Big Policy, Big Promises, Big Plans
I live in Scotland, a beautiful country and part of the United Kingdom. Are you aware of our general election? Right now we citizens are bombarded by interpretations of political fact and related plans to make us happier, wealthier and healthier.
Wherever you live in the world, I expect you’re accustomed to the promises and commitments made by politicians. I hope, in your world, you know, as I do, you can trust every politician’s word to guide you to a proper decision about who should run our country. This is something we can even tell it to the Marines.
Mind reading and second sight
As part of the electorate we should be grateful to have politicians who are both prescient and honest. One need only look at the quality of their manifestoes and pledges to realise how truly effective they are. Hold one up to the light (a manifesto that is) and the transparency shines through. I always feel comfortable when I can see through things, don’t you?
Joined up thinking
Years ago I attended conferences in London with a view to understanding doing business with the UK government. Broadly speaking there are three types of policy action … simplicity itself:
• Make Policy
• Interpret Policy
• Deliver Policy
I thought it would look like the diagram, with a clear joined-up connection between making, interpreting and delivering policy. And that all this would be based on a solid foundation of fiscal and business-like understanding. After all, it’s where our money goes. Is it unreasonable to expect prudence and joined up thinking?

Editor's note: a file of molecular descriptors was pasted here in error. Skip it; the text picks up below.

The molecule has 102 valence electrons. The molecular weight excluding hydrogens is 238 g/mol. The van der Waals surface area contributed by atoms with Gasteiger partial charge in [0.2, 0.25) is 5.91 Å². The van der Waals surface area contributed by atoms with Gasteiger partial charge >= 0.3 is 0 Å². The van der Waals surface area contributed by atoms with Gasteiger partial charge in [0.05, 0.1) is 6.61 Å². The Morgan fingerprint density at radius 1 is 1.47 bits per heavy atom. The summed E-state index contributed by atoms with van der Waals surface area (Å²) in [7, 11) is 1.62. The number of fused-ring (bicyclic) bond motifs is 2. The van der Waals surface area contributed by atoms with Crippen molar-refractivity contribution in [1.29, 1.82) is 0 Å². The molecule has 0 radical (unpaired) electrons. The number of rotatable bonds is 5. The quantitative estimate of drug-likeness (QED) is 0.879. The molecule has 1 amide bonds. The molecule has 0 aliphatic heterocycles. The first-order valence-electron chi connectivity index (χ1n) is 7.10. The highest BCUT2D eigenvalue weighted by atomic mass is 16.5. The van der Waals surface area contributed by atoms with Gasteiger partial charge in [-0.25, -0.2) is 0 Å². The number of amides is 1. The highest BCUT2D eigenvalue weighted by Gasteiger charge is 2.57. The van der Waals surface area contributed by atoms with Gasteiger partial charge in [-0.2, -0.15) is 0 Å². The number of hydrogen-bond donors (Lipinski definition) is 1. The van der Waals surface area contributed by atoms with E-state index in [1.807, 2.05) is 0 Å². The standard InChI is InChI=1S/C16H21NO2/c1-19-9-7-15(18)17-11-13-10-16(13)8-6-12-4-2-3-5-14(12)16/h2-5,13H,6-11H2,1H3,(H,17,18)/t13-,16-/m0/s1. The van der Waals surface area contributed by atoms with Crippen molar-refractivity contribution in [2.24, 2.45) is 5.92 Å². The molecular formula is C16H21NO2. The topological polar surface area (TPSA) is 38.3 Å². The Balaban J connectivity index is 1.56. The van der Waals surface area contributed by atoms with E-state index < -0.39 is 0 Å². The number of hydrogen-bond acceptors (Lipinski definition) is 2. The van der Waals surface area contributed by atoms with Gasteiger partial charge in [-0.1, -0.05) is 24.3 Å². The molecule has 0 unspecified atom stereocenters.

I discovered the model look something more like this. Is the making of policy at General Election time a sales pitch to the electorate? It appears not to be particularly connected to either interpretation or delivery. The conferences I attended were interesting because they provided an excellent chance to see new faces. I suppose, different people, at different levels, do different things and don’t talk to each other.
Before you discount me as jaundiced and, true enough, all things look yellow to the Jaundiced eye … the Institute of Fiscal Studies states that UK voters are ‘left in the dark’ by the politicians. I’d only change one word, I’d substitute kept for left . Imagine, according to the IFS, our politicians are actually no wiser than we are when it comes to making real policy or getting to grips with the nuts and bolts of reality.
Self-righteousness has it’s own rewards
Here we have the sixth largest economy in the world and our politicians, the blind leading the blind, with profound mendacity and aggressive self-righteousness. No wonder 16 and 17 year olds don’t have the vote, they’d see through the falseness immediately and probably vote Green. I hope our young people mark well and remember for the time when they are enfranchised.
Here I sit, angered and saddened by the depths people will stoop to ‘win’ our election. It hurts. I feel powerless and frustrated.
And people wonder why a guy like me writes thrillers about corruption.
© Mac Logan